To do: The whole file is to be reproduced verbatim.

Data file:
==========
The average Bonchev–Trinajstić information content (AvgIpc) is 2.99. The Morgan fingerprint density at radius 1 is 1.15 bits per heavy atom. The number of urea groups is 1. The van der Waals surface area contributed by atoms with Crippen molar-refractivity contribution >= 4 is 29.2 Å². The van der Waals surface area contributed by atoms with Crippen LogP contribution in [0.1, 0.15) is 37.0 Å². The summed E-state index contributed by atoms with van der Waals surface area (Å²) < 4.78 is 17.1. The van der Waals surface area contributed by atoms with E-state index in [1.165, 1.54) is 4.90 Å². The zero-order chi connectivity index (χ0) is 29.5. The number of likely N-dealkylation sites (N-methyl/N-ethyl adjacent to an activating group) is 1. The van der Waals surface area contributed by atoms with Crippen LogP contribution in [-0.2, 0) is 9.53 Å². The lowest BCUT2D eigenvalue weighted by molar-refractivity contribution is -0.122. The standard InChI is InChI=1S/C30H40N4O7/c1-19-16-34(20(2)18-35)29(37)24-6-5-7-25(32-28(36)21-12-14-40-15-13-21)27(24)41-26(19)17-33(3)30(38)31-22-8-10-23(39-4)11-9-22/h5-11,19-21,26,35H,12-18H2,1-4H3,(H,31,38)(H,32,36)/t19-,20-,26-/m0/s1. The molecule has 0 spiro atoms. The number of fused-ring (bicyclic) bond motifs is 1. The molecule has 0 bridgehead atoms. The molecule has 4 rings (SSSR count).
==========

The average Bonchev–Trinajstić information content (AvgIpc) is 2.99. The Morgan fingerprint density at radius 1 is 1.15 bits per heavy atom. The number of urea groups is 1. The van der Waals surface area contributed by atoms with Crippen molar-refractivity contribution >= 4 is 29.2 Å². The van der Waals surface area contributed by atoms with Crippen LogP contribution in [0.1, 0.15) is 37.0 Å². The summed E-state index contributed by atoms with van der Waals surface area (Å²) < 4.78 is 17.1. The van der Waals surface area contributed by atoms with E-state index in [1.165, 1.54) is 4.90 Å². The zero-order chi connectivity index (χ0) is 29.5. The number of likely N-dealkylation sites (N-methyl/N-ethyl adjacent to an activating group) is 1. The van der Waals surface area contributed by atoms with Crippen LogP contribution in [-0.2, 0) is 9.53 Å². The lowest BCUT2D eigenvalue weighted by molar-refractivity contribution is -0.122. The standard InChI is InChI=1S/C30H40N4O7/c1-19-16-34(20(2)18-35)29(37)24-6-5-7-25(32-28(36)21-12-14-40-15-13-21)27(24)41-26(19)17-33(3)30(38)31-22-8-10-23(39-4)11-9-22/h5-11,19-21,26,35H,12-18H2,1-4H3,(H,31,38)(H,32,36)/t19-,20-,26-/m0/s1. The molecule has 0 spiro atoms. The number of fused-ring (bicyclic) bond motifs is 1. The molecule has 0 bridgehead atoms. The molecule has 4 rings (SSSR count).